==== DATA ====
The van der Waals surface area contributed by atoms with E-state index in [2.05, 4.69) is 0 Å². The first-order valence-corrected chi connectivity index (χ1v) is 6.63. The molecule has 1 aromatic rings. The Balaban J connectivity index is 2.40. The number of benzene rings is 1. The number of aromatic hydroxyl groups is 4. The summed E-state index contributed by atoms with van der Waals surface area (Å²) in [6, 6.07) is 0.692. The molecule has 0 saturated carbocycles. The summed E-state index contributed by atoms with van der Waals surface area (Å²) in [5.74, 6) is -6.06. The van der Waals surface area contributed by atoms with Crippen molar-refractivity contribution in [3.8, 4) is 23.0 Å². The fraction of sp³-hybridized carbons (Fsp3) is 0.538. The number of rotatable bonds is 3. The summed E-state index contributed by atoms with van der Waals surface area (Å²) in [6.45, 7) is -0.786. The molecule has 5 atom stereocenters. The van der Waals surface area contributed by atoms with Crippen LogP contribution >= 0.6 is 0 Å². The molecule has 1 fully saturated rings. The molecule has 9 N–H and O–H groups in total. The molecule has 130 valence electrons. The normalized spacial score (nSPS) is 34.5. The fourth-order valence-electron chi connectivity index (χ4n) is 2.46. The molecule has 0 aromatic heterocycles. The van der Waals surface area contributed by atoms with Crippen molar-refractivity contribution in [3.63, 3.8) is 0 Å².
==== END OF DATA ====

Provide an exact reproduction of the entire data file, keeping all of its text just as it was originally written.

The van der Waals surface area contributed by atoms with E-state index in [2.05, 4.69) is 0 Å². The first-order valence-corrected chi connectivity index (χ1v) is 6.63. The molecule has 1 aromatic rings. The Balaban J connectivity index is 2.40. The number of benzene rings is 1. The number of aromatic hydroxyl groups is 4. The summed E-state index contributed by atoms with van der Waals surface area (Å²) in [6, 6.07) is 0.692. The molecule has 0 saturated carbocycles. The summed E-state index contributed by atoms with van der Waals surface area (Å²) in [5.74, 6) is -6.06. The van der Waals surface area contributed by atoms with Crippen molar-refractivity contribution in [3.8, 4) is 23.0 Å². The fraction of sp³-hybridized carbons (Fsp3) is 0.538. The number of rotatable bonds is 3. The summed E-state index contributed by atoms with van der Waals surface area (Å²) in [6.45, 7) is -0.786. The molecule has 5 atom stereocenters. The van der Waals surface area contributed by atoms with Crippen LogP contribution >= 0.6 is 0 Å². The molecule has 1 fully saturated rings. The molecule has 9 N–H and O–H groups in total. The molecule has 130 valence electrons. The normalized spacial score (nSPS) is 34.5. The fourth-order valence-electron chi connectivity index (χ4n) is 2.46. The molecule has 0 aromatic heterocycles. The van der Waals surface area contributed by atoms with Crippen molar-refractivity contribution in [3.63, 3.8) is 0 Å².